Sunday, November 22, 2009

Hey ho, let's go.

I went to college in Kutztown, Pennsylvania at the State University of the same name. It's located halfway between Philadelphia and Lancaster in an agricultural valley better known for its quilts and produce stands then design graduates—but I received a hell of an education there and think back on my time spent there fondly. Kutzotwn had a large Mennonite/Amish community and on Sunday mornings it was like going back in time. You'd wake up in your apartment overlooking Main Street and hear the trotting of horses heading to services. Late at night the Amish kids (whom I'm pretty sure were coming home from parties wilder than anything we English could pull off) raced down the hill on their bicycles. They could fly. I'd never seen happier teenagers in my life.

I found this picture hidden in my iPhoto files today. It's from 2004, taken my senior year of classes. It's an Amish kid's buggy parked outside the college record store. I remember looking at it with joy while waiting in my red Jetta parked outside the CVS for my friend Kevin to return to the car—secretly wanting to slap a Ramones sticker on the orange triangle on the back. I contained myself.

When I took this photo I was planning on living in Philadelphia. I wanted a loft in Rittenhouse Square. As you know, Cold Antler Farm is a long ways off from center city Philly. Knowing how it all ended up: I can't help but wonder if the local agricultural communities from Kutztown planted the seed in my mind? I do remember always turning my head and feeling a bit of envy when the buggies went by—not so much for being Amish (fairly certain my general attitude would have me shunned in about 27 days...) but for the scaled down ways of living. The animals. The food. The certainty. If I could have a stable under my apartment in Rittenhouse square, I'd do so in a second. And now here I am trying to plan for a future where saddling up my Fell pony to check on the lambs in the south field is my new reality. Or will be, eventually.

I'm pretty sure I was always the same person, the compass needle just needed proper adjusting. Looking at this photo of the buggy outside the record store now perfectly sums me up. The only difference being my Fell pony cart will certainly have that Ramones sticker on the back, and I'll trot him back to the farm, ipod blaring. Hey ho, let's go.


Anonymous Anonymous said...

This is exactly why I love reading your blog and feel a connection to you and what you're doing - you're able to meld your agrarian interests and lifestyle with that punk rock attitude. Let's go, indeed. ;-)

November 22, 2009 at 9:52 AM  
Blogger Karen Moser-Booth said...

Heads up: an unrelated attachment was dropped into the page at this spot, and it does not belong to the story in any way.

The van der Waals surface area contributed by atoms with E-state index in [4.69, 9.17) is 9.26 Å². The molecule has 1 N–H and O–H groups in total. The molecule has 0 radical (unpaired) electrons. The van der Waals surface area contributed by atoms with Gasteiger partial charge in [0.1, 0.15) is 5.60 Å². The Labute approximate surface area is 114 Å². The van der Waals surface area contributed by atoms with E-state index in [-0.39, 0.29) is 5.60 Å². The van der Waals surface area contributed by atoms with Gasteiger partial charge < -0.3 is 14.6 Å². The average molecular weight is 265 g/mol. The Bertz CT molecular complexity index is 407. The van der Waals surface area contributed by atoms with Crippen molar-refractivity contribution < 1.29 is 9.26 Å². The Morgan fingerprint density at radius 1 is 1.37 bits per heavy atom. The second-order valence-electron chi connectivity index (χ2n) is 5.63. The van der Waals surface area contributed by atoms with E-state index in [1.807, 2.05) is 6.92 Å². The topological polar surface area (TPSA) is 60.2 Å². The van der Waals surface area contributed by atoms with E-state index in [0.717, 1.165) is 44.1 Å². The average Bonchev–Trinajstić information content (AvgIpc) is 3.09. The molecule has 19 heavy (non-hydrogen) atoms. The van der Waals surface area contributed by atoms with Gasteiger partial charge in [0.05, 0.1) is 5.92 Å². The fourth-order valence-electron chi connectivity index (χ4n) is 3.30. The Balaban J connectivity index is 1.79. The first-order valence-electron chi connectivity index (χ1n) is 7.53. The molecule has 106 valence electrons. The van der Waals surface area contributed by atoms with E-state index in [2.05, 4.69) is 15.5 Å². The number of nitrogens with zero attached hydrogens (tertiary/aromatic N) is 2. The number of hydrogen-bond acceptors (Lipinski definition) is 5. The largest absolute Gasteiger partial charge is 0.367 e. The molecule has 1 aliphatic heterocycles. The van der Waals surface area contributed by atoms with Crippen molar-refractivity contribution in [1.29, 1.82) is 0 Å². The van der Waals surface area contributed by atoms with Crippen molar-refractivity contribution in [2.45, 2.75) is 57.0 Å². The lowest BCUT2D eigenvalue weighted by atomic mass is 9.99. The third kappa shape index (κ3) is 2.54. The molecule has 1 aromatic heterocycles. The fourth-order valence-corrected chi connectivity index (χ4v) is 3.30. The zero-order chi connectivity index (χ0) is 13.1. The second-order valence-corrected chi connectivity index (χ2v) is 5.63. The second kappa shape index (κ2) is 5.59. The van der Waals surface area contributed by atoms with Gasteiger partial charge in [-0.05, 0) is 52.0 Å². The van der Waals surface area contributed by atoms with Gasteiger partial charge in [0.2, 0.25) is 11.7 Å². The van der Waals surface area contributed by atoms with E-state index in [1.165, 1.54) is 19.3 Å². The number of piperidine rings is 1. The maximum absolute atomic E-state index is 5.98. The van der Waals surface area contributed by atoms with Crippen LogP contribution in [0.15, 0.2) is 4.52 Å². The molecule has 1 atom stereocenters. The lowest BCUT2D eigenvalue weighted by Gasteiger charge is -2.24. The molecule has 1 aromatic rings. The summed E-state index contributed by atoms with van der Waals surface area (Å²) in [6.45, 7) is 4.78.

Awesome. I just finished reading Made from Scratch last night, a recommendation from Deanna at Crunchy Chicken, and found it inspiring. Delighted to see I can revisit you and your writing here on your blog. Cheers!

November 22, 2009 at 9:55 AM  
Blogger HEATHER said...

YOUNGONES!! thank you for posting that. I've been missing Kutztown a lot lately.

November 22, 2009 at 10:24 AM  
Blogger Fallen Oak said...

My-My Kind of a Girl.

November 22, 2009 at 11:56 AM  
Blogger Fallen Oak said...

This photo is interesting. The two main subjects are incomplete in order to capture them both.

November 22, 2009 at 12:40 PM  
Blogger brokenteepee said...

My husband and I were both born in Philly, ended up finding each other at the Jersey shore. Built a life there and now live on a small goat farm in Montana.

Hmmmm. None of our friends understand it. If someone had told us ten years ago we would have laughed at them.

Times change.

November 22, 2009 at 12:53 PM  
Blogger Rachel B. said...

I just went to Lancaster on Wednesday. Sometimes I feel like jumping out of the car and joining them. I have up close pictures of a buggy and it's inside. I should post them on my blog...

November 22, 2009 at 6:02 PM  
Blogger nancmcp said...

A stable under the loft in the city square? Heavenly!

November 22, 2009 at 6:59 PM  
Anonymous Anonymous said...

Right now I have baking my very-first-ever loaves of homemade bread, made from the recipe in made from scratch.

Thanks for your detailed instructions Jenna, I wouldn't have been inclined to try baking bread if I hadn't found your book. :)

November 23, 2009 at 12:56 AM  
Blogger Kerry said...

We have some parallels in our lives Jenna - I went to the big city (Toronto) to study performance and installation art and got a degree in "Experimental Arts" I'm known for making compost in my locker and the heat from it accidentally causing a small fire.

I think you should design a punk rock farmer logo and we'll get patches to sew on our barn coats :-)

November 23, 2009 at 6:54 AM  
Blogger Sol said...

Are we able to buy the book directly from you or only from Amazon? I would kind of liked it signed.. ( i have a huge collection of signed books)

I am in England, which would make it more tricky...?

November 23, 2009 at 7:26 AM  
Anonymous Anonymous said...

Mud Mama - ha!

I too recently fled Toronto, after 10 years as an urbanite, for the down-to-earth paradise of small fishing town Ucluelet on Vancouver island.

You have to live in a place that feeds your soul - as a child of Northern Ontario, I never really adapted to or accepted city life. You just gotta get outta Dodge.

I'm thrilled as I just met a woman here who raises her own laying hens - so soon I'll have farm fresh eggs from just down the road. I think you have to have a certain mentality to be thrilled by the prospect of local eggs, and those who are have a harder time in cities.

November 23, 2009 at 1:09 PM  
Blogger Jenna Woginrich said...


i don't sell books, but if you mail me one i'll sign it.

November 23, 2009 at 4:48 PM  

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